Woodcock’s answers on continuous processing come as a new draft House bill calls on the Commissioner of the FDA to “award grants to institutions of higher education and nonprofit organizations for the purpose of studying and recommending improvements to the process of continuous manufacturing of drugs and biological products and similar innovative monitoring and control techniques.”
Woodcock received a few questions asking to compare the differences between batch and continuous manufacturing and after explaining the fundamentals, said, “I don’t know why it’s not more widely used” as “this is the future.”
She noted that what’s holding back innovation is that companies making the switch from older manufacturing processes will have to receive FDA approval.
Continuous manufacturing also could be a way to bring manufacturing jobs back to the US because it requires less space than batch and other manufacturing processes, she added.
However, Woodcock warned that generics manufacturers may be slow in adopting continuous manufacturing because “there’s going to be an entry cost that’s high.”
Similar to Woodcock’s comments, the Novartis-MIT (Massachusetts Institute of Technology) Center for Continuous Manufacturing notes that the benefits of continuous manufacturing include:
- Requiring the use of smaller production facilities with lower building and capital costs;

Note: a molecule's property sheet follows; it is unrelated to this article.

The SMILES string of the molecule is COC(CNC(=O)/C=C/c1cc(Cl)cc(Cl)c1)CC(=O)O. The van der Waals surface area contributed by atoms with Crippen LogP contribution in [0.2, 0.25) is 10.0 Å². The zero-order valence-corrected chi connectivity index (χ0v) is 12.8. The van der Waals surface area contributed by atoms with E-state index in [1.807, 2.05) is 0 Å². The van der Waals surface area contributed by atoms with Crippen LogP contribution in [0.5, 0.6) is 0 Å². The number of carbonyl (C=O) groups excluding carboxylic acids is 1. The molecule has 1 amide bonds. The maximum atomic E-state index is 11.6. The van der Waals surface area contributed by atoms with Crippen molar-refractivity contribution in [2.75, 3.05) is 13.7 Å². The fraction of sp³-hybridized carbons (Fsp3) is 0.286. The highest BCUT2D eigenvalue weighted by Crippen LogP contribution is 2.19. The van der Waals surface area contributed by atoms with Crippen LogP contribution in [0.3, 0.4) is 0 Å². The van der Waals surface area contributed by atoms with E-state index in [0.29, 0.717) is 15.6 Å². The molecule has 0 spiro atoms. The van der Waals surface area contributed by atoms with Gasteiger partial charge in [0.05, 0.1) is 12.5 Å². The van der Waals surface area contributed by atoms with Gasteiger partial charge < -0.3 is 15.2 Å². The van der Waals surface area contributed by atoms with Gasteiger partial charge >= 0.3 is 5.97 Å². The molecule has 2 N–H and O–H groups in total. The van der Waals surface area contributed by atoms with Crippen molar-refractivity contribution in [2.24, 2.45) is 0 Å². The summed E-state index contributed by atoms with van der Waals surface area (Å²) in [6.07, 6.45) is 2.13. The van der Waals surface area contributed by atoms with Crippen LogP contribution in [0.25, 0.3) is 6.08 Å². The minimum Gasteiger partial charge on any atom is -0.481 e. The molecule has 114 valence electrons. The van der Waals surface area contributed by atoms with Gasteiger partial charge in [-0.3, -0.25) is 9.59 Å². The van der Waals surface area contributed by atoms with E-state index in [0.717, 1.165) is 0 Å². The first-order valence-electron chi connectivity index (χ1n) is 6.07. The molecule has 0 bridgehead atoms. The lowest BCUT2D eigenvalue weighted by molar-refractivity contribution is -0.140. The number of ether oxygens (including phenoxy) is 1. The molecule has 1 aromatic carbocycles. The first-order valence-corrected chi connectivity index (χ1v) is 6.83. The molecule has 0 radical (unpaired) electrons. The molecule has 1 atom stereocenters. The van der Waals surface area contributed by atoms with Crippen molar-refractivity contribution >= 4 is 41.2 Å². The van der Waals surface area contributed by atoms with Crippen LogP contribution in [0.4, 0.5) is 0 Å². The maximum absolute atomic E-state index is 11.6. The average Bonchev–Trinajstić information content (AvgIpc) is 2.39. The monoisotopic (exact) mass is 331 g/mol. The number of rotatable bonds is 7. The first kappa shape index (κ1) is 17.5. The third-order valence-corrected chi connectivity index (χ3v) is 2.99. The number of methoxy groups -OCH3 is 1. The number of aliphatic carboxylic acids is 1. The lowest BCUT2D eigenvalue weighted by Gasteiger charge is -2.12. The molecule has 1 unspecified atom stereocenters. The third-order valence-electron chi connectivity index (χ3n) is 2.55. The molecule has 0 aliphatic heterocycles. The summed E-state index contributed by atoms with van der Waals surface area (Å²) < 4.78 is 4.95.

- Minimizing waste, energy consumption, and raw material use;
- Monitoring drug quality on a continuous basis rather than through post-production, batch-based testing; and
- Enhancing process reliability and flexibility to respond to market needs.
Bernhardt Trout, Director of the Novartis-MIT Center for Continuous Manufacturing, told us that he thinks the push from Woodcock is in part “mindset momentum.”
“The whole industry is discussing [continuous manufacturing.] The other issue related to mindset is that companies have to change the way they are doing Process R&D, and that takes effort,” Trout said.
He added that he’s discussed with the FDA applying for these grants to study ways to improve continuous manufacturing but he doesn't have current plans to apply for them.
Back in 2013, GlaxoSmithKline became one of the few major drugmakers to make a serious commitment to continuous manufacturing, with a $50m investment in a Singapore plant.
More recently, Vertex Pharmaceuticals began building a $30m, 4,000-square-foot continuous manufacturing facility in Boston. J&J also has a line at a facility in Puerto Rico that it hopes will use continuous manufacturing.